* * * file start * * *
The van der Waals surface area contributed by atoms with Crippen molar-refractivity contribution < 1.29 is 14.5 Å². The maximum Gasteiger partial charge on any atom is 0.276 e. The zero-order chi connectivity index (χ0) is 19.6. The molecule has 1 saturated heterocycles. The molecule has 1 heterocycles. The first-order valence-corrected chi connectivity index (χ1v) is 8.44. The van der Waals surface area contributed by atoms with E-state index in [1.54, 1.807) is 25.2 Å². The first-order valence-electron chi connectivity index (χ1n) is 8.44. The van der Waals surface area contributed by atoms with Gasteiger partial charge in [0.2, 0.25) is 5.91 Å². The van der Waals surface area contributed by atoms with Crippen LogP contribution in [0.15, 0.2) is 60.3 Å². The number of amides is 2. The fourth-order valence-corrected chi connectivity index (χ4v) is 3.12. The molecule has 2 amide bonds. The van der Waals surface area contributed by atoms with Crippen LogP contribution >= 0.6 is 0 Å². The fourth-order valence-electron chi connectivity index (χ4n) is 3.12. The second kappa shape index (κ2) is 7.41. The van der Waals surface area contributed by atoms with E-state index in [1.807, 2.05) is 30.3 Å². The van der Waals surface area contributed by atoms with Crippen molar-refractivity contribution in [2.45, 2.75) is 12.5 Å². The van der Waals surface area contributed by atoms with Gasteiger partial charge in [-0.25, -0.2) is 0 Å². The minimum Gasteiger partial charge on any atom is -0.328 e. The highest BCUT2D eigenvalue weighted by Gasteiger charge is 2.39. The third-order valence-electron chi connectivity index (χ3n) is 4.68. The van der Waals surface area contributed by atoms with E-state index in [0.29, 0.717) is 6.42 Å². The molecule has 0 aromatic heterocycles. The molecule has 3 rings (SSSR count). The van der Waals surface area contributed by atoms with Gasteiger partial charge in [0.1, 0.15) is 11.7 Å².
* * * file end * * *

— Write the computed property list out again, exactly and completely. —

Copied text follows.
The van der Waals surface area contributed by atoms with Crippen molar-refractivity contribution < 1.29 is 14.5 Å². The maximum Gasteiger partial charge on any atom is 0.276 e. The zero-order chi connectivity index (χ0) is 19.6. The molecule has 1 saturated heterocycles. The molecule has 1 heterocycles. The first-order valence-corrected chi connectivity index (χ1v) is 8.44. The van der Waals surface area contributed by atoms with E-state index in [1.54, 1.807) is 25.2 Å². The first-order valence-electron chi connectivity index (χ1n) is 8.44. The van der Waals surface area contributed by atoms with Gasteiger partial charge in [0.2, 0.25) is 5.91 Å². The van der Waals surface area contributed by atoms with Crippen LogP contribution in [0.15, 0.2) is 60.3 Å². The number of amides is 2. The fourth-order valence-corrected chi connectivity index (χ4v) is 3.12. The molecule has 2 amide bonds. The van der Waals surface area contributed by atoms with Crippen LogP contribution >= 0.6 is 0 Å². The fourth-order valence-electron chi connectivity index (χ4n) is 3.12. The second kappa shape index (κ2) is 7.41. The van der Waals surface area contributed by atoms with E-state index in [1.807, 2.05) is 30.3 Å². The van der Waals surface area contributed by atoms with Crippen molar-refractivity contribution in [2.45, 2.75) is 12.5 Å². The van der Waals surface area contributed by atoms with Gasteiger partial charge in [-0.25, -0.2) is 0 Å². The minimum Gasteiger partial charge on any atom is -0.328 e. The highest BCUT2D eigenvalue weighted by Gasteiger charge is 2.39. The third-order valence-electron chi connectivity index (χ3n) is 4.68. The van der Waals surface area contributed by atoms with E-state index in [0.29, 0.717) is 6.42 Å². The molecule has 0 aromatic heterocycles. The molecule has 3 rings (SSSR count). The van der Waals surface area contributed by atoms with Gasteiger partial charge in [0.1, 0.15) is 11.7 Å².